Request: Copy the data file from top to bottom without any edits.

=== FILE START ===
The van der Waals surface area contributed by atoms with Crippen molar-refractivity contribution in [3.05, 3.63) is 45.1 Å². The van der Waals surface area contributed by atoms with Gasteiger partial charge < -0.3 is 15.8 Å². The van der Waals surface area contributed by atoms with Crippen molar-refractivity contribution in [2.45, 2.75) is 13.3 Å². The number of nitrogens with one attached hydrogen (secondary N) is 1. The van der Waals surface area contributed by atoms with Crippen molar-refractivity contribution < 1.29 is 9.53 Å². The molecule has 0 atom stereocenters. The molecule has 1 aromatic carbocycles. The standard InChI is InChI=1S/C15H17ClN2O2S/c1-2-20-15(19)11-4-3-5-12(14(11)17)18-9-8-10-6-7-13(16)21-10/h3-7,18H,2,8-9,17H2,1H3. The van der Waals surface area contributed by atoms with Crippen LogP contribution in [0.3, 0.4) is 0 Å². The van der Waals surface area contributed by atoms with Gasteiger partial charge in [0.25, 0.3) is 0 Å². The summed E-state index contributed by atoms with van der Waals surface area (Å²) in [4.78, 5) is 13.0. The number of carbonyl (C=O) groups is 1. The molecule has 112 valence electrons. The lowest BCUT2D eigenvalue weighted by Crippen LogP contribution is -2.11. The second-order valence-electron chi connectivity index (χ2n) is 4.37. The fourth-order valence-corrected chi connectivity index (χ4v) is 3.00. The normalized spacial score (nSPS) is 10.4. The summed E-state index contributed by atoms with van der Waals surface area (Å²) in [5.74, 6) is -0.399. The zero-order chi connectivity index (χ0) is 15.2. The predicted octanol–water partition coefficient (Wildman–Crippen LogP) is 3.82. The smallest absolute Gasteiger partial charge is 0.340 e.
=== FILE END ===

The van der Waals surface area contributed by atoms with Crippen molar-refractivity contribution in [3.05, 3.63) is 45.1 Å². The van der Waals surface area contributed by atoms with Gasteiger partial charge < -0.3 is 15.8 Å². The van der Waals surface area contributed by atoms with Crippen molar-refractivity contribution in [2.45, 2.75) is 13.3 Å². The number of nitrogens with one attached hydrogen (secondary N) is 1. The van der Waals surface area contributed by atoms with Crippen molar-refractivity contribution < 1.29 is 9.53 Å². The molecule has 0 atom stereocenters. The molecule has 1 aromatic carbocycles. The standard InChI is InChI=1S/C15H17ClN2O2S/c1-2-20-15(19)11-4-3-5-12(14(11)17)18-9-8-10-6-7-13(16)21-10/h3-7,18H,2,8-9,17H2,1H3. The van der Waals surface area contributed by atoms with Crippen LogP contribution in [0.3, 0.4) is 0 Å². The van der Waals surface area contributed by atoms with Gasteiger partial charge in [0.25, 0.3) is 0 Å². The summed E-state index contributed by atoms with van der Waals surface area (Å²) in [4.78, 5) is 13.0. The number of carbonyl (C=O) groups is 1. The molecule has 112 valence electrons. The lowest BCUT2D eigenvalue weighted by Crippen LogP contribution is -2.11. The second-order valence-electron chi connectivity index (χ2n) is 4.37. The fourth-order valence-corrected chi connectivity index (χ4v) is 3.00. The normalized spacial score (nSPS) is 10.4. The summed E-state index contributed by atoms with van der Waals surface area (Å²) in [5.74, 6) is -0.399. The zero-order chi connectivity index (χ0) is 15.2. The predicted octanol–water partition coefficient (Wildman–Crippen LogP) is 3.82. The smallest absolute Gasteiger partial charge is 0.340 e.